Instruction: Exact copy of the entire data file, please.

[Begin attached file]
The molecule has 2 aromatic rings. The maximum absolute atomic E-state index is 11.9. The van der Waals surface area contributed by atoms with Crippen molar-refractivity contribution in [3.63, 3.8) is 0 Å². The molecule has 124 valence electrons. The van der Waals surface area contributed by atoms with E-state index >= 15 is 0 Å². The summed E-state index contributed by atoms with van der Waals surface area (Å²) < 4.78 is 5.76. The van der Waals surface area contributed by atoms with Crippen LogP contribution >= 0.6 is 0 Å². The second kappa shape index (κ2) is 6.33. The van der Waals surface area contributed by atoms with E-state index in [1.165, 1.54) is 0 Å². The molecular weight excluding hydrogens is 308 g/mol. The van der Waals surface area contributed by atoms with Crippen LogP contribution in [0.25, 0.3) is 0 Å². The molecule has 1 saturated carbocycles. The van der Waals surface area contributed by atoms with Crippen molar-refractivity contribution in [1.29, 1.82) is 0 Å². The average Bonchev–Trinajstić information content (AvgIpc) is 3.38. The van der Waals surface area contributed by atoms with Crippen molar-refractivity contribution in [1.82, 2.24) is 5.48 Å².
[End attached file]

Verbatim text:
The molecule has 2 aromatic rings. The maximum absolute atomic E-state index is 11.9. The van der Waals surface area contributed by atoms with Crippen molar-refractivity contribution in [3.63, 3.8) is 0 Å². The molecule has 124 valence electrons. The van der Waals surface area contributed by atoms with E-state index >= 15 is 0 Å². The summed E-state index contributed by atoms with van der Waals surface area (Å²) < 4.78 is 5.76. The van der Waals surface area contributed by atoms with Crippen LogP contribution >= 0.6 is 0 Å². The second kappa shape index (κ2) is 6.33. The van der Waals surface area contributed by atoms with E-state index in [1.165, 1.54) is 0 Å². The molecular weight excluding hydrogens is 308 g/mol. The van der Waals surface area contributed by atoms with Crippen LogP contribution in [0.25, 0.3) is 0 Å². The molecule has 1 saturated carbocycles. The van der Waals surface area contributed by atoms with Crippen molar-refractivity contribution in [1.29, 1.82) is 0 Å². The average Bonchev–Trinajstić information content (AvgIpc) is 3.38. The van der Waals surface area contributed by atoms with Crippen molar-refractivity contribution in [1.82, 2.24) is 5.48 Å².